Day Nine

October 24, 1996

Shiprock, NMCrane over highway

Uploading last night was a little out of the ordinary. There are no motels in Shiprock and so we set out to find a phone jack. Nothing at the burger place. We stopped by city market as the manager there last year had allowed us to charge the radios. He was gone and one of the checkers was reluctant to let rough characters like us in since the store was closed. We were just about to go searching elsewhere when she asked us for ID and after examining it said we could come in. We pulled one of the check stands apart and fished out a phone line from the credit card machine and were soon downloading. The Indian girls name was Harriet and she was very helpful. She and her associates waited until we had finished to make sure everything was ok.

Although we are still in the US, we are in the Navajo Nation. It is interesting to note that everything was Navajo Nation operated. Police, utilities, schools, etc. all bore the Navajo Nation emblem. We are also in the minority.

During the night, the temperatures dropped and although no one got too cold camping out, we all noticed the change. Morning skies were completely clear and calm. Kent suggested that I drive over to the base of the Shiprock monument just to see it. As I got ready, Errol said, "Shoot, I’ll just fly you over there." Yesss!!

I climbed in Errol’s plane with a couple of cameras just as the sun line was coming down the face of ‘the rock’. It was spectacular (see photo). By the time we reached the base, it was completely lit up in the oranges of sunrise. As we circled the top, the rugged rock faces were accented by the dark shadows of the jagged vertical formations. Of particular interest was a single spine of rock wall that stretched far off in the distance in a nearly perfect arc. You could almost imagine looking back in time to when Shiprock was a giant castle and the crumbling spine was a rock wall.

With the anticipated route right along the highway, we decided to let 107 join the airborne crew this morning. Last night when we let her out of the trailer, she took off and flew around the camp about three times, demonstrating that she could still fly and wanted to. The planes took to the air, helped off the ground by the mounds of grass that had grown across the runway. The birds were right behind them.

107 didn’t last long. About 15 miles down the road she sat down in a field on the west side of the highway. As I pulled up, Ron and Kevin were filming Jim walking out towards her through the brush with Shiprock in the background. She seems to have developed an aversion to the trailer and knew exactly where she was going. Catching her was difficult. Jim and I tried twice and each time she flew before we could get close enough to catch her. The second time she landed just beyond Ron and Kevin. Ron left Kevin to film and got on the other side of her. I got there and we worked her close to a fence. As she started to spread her wings, Ron got a hold of her tail feathers and made the catch. Kevin got it all on film. We carried her back to the trailer to join ‘no band’.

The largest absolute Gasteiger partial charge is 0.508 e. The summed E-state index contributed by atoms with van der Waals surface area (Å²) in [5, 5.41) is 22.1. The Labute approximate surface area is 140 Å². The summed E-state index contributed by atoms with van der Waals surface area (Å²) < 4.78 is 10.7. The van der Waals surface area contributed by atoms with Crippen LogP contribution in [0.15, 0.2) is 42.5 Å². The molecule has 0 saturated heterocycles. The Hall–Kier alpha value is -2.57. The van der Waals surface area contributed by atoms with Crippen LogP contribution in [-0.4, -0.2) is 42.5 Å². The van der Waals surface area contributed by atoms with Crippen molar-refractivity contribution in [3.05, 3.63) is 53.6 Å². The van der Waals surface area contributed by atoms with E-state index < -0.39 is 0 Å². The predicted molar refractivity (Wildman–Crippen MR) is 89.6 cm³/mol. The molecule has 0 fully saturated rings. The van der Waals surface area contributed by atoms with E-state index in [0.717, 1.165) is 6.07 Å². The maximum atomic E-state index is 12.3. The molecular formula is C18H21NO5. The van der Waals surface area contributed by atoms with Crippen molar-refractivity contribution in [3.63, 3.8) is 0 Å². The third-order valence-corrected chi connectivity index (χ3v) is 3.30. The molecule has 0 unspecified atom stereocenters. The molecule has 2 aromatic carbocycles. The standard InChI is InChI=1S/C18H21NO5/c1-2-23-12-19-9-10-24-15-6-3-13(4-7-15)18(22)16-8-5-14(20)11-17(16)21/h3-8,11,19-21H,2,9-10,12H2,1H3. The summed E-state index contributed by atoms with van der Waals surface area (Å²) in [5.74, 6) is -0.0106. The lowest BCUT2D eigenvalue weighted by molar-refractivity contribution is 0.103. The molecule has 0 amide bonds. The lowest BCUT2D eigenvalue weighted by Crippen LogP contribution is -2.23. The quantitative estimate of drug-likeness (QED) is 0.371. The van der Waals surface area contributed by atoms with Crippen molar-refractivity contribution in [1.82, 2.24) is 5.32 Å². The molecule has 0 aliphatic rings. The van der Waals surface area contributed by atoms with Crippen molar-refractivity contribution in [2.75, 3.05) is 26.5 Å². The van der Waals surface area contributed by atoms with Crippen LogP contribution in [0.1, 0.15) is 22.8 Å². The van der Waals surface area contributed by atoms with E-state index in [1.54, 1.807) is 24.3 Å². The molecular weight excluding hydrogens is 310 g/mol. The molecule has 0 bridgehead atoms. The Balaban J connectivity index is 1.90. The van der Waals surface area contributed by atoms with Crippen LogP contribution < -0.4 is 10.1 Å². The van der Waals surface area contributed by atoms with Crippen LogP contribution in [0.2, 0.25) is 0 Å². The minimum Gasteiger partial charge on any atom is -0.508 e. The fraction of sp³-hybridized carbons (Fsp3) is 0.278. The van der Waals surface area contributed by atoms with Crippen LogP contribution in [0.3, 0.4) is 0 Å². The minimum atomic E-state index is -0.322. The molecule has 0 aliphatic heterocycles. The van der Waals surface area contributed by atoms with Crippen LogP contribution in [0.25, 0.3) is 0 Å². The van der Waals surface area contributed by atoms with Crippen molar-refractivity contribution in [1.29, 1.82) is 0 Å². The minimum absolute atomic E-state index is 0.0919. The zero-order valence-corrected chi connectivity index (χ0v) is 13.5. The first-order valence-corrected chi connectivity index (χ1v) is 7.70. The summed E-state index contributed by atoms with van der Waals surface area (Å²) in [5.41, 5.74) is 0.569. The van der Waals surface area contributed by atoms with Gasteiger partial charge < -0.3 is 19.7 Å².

About 25 miles outside of Gallup, Kent developed fuel problems and had to set down. It appeared to be a plugged fuel filter. He took it apart and blew it out and took to the air again. About five more miles and it plugged completely shutting down the engine. He sat down on a dirt road about 2 miles off the highway and without much civilization in sight. Or at least we thought.

As they all went to town to get some food and fuel filters, I watched the birds. It didn’t take long for the locals to come see as one of them put it, "What da hell you doin?". Many of them had seen us flying over and then set down. One fellow with his little boy came by. I think he had been smoking too much peace pipe or drinking too much fire water. He started in on how crazy it was to have cranes follow a plane and then went to how the white man screwed up all the migrations which the Indian had known early on. I just listened for a while and he mellowed. He left and then soon came back to ask me if he could bring me lunch. All that stopped were very nice. An older Navajo couple on their way to town in the pickup. A young girl and her grandmother. A teenage girl and her younger brothers and sister. Two different Navajo Nation policemen came by. One was very official and took our names and the paper Jim had written. The second came and talked to everyone. Before he left, he was sitting in Errol’s plane handling the controls.

With the new fuel filters back from town, we spent some time putting them on. Errol changed his too just to make sure there wouldn’t be a problem. We cleaned the gas cans as well. The winds picked up and didn’t let off until well after dark so there was no more flying. We made about 70 miles total. It looks like a storm is coming in and may last for 2-3 days. If we could have gotten to Gallup, the tailwind from the storm would have kicked us well towards Albuquerque.

next day